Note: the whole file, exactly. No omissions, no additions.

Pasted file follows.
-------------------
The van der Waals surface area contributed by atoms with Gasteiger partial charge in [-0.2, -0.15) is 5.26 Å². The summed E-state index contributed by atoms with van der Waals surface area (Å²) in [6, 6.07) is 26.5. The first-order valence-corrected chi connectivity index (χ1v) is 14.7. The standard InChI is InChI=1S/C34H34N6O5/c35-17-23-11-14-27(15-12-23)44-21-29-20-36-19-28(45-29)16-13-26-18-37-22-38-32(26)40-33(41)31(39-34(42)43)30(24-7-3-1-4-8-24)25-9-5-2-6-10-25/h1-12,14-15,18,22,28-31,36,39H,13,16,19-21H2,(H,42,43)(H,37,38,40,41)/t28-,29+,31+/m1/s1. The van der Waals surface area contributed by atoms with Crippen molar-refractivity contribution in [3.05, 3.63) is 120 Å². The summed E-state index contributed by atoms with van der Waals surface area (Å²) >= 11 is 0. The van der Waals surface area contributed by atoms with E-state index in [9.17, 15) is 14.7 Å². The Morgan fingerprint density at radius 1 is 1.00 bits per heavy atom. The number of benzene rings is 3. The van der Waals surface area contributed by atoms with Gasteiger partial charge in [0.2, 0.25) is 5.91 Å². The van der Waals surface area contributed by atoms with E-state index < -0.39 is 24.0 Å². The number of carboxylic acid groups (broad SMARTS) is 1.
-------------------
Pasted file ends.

The van der Waals surface area contributed by atoms with Gasteiger partial charge in [-0.2, -0.15) is 5.26 Å². The summed E-state index contributed by atoms with van der Waals surface area (Å²) in [6, 6.07) is 26.5. The first-order valence-corrected chi connectivity index (χ1v) is 14.7. The standard InChI is InChI=1S/C34H34N6O5/c35-17-23-11-14-27(15-12-23)44-21-29-20-36-19-28(45-29)16-13-26-18-37-22-38-32(26)40-33(41)31(39-34(42)43)30(24-7-3-1-4-8-24)25-9-5-2-6-10-25/h1-12,14-15,18,22,28-31,36,39H,13,16,19-21H2,(H,42,43)(H,37,38,40,41)/t28-,29+,31+/m1/s1. The van der Waals surface area contributed by atoms with Crippen molar-refractivity contribution in [3.05, 3.63) is 120 Å². The summed E-state index contributed by atoms with van der Waals surface area (Å²) >= 11 is 0. The van der Waals surface area contributed by atoms with E-state index in [9.17, 15) is 14.7 Å². The Morgan fingerprint density at radius 1 is 1.00 bits per heavy atom. The number of benzene rings is 3. The van der Waals surface area contributed by atoms with Gasteiger partial charge in [0.2, 0.25) is 5.91 Å². The van der Waals surface area contributed by atoms with E-state index < -0.39 is 24.0 Å². The number of carboxylic acid groups (broad SMARTS) is 1.